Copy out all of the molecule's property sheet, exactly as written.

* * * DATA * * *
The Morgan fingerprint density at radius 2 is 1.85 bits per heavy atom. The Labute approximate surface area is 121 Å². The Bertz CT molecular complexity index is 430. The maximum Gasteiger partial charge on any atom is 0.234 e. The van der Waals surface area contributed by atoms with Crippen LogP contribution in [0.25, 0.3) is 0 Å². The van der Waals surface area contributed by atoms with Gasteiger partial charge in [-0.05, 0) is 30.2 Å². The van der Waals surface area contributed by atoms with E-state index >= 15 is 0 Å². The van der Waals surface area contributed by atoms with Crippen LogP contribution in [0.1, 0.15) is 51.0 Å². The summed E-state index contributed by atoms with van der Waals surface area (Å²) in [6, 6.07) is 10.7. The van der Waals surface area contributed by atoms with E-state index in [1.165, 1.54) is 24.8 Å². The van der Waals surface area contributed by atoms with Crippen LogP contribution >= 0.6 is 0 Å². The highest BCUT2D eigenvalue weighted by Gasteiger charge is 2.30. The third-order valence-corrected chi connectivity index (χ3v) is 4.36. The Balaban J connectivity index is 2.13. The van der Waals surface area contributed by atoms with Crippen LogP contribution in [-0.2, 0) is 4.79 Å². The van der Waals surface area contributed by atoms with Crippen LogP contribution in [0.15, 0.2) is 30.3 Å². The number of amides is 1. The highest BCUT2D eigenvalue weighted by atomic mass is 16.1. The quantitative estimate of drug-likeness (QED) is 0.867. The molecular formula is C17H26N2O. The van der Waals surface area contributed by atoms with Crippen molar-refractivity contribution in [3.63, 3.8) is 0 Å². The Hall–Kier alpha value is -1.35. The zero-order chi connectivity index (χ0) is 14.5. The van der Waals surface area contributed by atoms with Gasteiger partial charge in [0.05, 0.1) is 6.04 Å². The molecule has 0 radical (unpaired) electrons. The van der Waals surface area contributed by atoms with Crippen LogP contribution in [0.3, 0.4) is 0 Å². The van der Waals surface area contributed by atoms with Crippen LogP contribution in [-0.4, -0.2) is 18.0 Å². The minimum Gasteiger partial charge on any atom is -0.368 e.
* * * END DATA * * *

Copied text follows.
The Morgan fingerprint density at radius 2 is 1.85 bits per heavy atom. The Labute approximate surface area is 121 Å². The Bertz CT molecular complexity index is 430. The maximum Gasteiger partial charge on any atom is 0.234 e. The van der Waals surface area contributed by atoms with Crippen LogP contribution in [0.25, 0.3) is 0 Å². The van der Waals surface area contributed by atoms with Gasteiger partial charge in [-0.05, 0) is 30.2 Å². The van der Waals surface area contributed by atoms with E-state index >= 15 is 0 Å². The van der Waals surface area contributed by atoms with Crippen LogP contribution in [0.1, 0.15) is 51.0 Å². The summed E-state index contributed by atoms with van der Waals surface area (Å²) in [6, 6.07) is 10.7. The van der Waals surface area contributed by atoms with E-state index in [1.165, 1.54) is 24.8 Å². The van der Waals surface area contributed by atoms with Crippen LogP contribution >= 0.6 is 0 Å². The highest BCUT2D eigenvalue weighted by Gasteiger charge is 2.30. The third-order valence-corrected chi connectivity index (χ3v) is 4.36. The Balaban J connectivity index is 2.13. The van der Waals surface area contributed by atoms with Crippen LogP contribution in [-0.2, 0) is 4.79 Å². The van der Waals surface area contributed by atoms with Crippen LogP contribution in [0.15, 0.2) is 30.3 Å². The number of amides is 1. The highest BCUT2D eigenvalue weighted by atomic mass is 16.1. The quantitative estimate of drug-likeness (QED) is 0.867. The molecular formula is C17H26N2O. The van der Waals surface area contributed by atoms with Crippen molar-refractivity contribution in [3.63, 3.8) is 0 Å². The Hall–Kier alpha value is -1.35. The zero-order chi connectivity index (χ0) is 14.5. The van der Waals surface area contributed by atoms with Gasteiger partial charge in [0.05, 0.1) is 6.04 Å². The molecule has 0 radical (unpaired) electrons. The van der Waals surface area contributed by atoms with Crippen LogP contribution in [0.3, 0.4) is 0 Å². The van der Waals surface area contributed by atoms with Crippen LogP contribution in [-0.4, -0.2) is 18.0 Å². The minimum Gasteiger partial charge on any atom is -0.368 e.